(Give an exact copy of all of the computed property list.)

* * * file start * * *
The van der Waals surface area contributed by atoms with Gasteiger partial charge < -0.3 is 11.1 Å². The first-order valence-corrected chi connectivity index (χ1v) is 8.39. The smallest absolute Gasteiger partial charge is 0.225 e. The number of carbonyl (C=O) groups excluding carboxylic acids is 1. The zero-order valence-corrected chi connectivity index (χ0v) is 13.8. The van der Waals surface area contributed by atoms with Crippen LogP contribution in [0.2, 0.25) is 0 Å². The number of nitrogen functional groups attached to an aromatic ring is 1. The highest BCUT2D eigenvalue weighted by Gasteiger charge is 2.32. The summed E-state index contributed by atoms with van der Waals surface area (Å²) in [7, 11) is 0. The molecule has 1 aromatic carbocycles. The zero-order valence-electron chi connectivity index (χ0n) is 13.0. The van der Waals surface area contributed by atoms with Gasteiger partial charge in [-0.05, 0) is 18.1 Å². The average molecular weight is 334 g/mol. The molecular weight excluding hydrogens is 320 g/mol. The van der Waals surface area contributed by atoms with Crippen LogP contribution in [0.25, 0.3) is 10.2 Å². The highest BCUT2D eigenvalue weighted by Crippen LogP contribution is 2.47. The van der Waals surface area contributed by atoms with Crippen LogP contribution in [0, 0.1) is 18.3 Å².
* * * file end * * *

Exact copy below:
The van der Waals surface area contributed by atoms with Gasteiger partial charge < -0.3 is 11.1 Å². The first-order valence-corrected chi connectivity index (χ1v) is 8.39. The smallest absolute Gasteiger partial charge is 0.225 e. The number of carbonyl (C=O) groups excluding carboxylic acids is 1. The zero-order valence-corrected chi connectivity index (χ0v) is 13.8. The van der Waals surface area contributed by atoms with Crippen LogP contribution in [0.2, 0.25) is 0 Å². The number of nitrogen functional groups attached to an aromatic ring is 1. The highest BCUT2D eigenvalue weighted by Gasteiger charge is 2.32. The summed E-state index contributed by atoms with van der Waals surface area (Å²) in [7, 11) is 0. The molecule has 1 aromatic carbocycles. The zero-order valence-electron chi connectivity index (χ0n) is 13.0. The van der Waals surface area contributed by atoms with Gasteiger partial charge in [-0.05, 0) is 18.1 Å². The average molecular weight is 334 g/mol. The molecular weight excluding hydrogens is 320 g/mol. The van der Waals surface area contributed by atoms with Crippen LogP contribution in [0.25, 0.3) is 10.2 Å². The highest BCUT2D eigenvalue weighted by Crippen LogP contribution is 2.47. The van der Waals surface area contributed by atoms with Crippen LogP contribution in [0, 0.1) is 18.3 Å².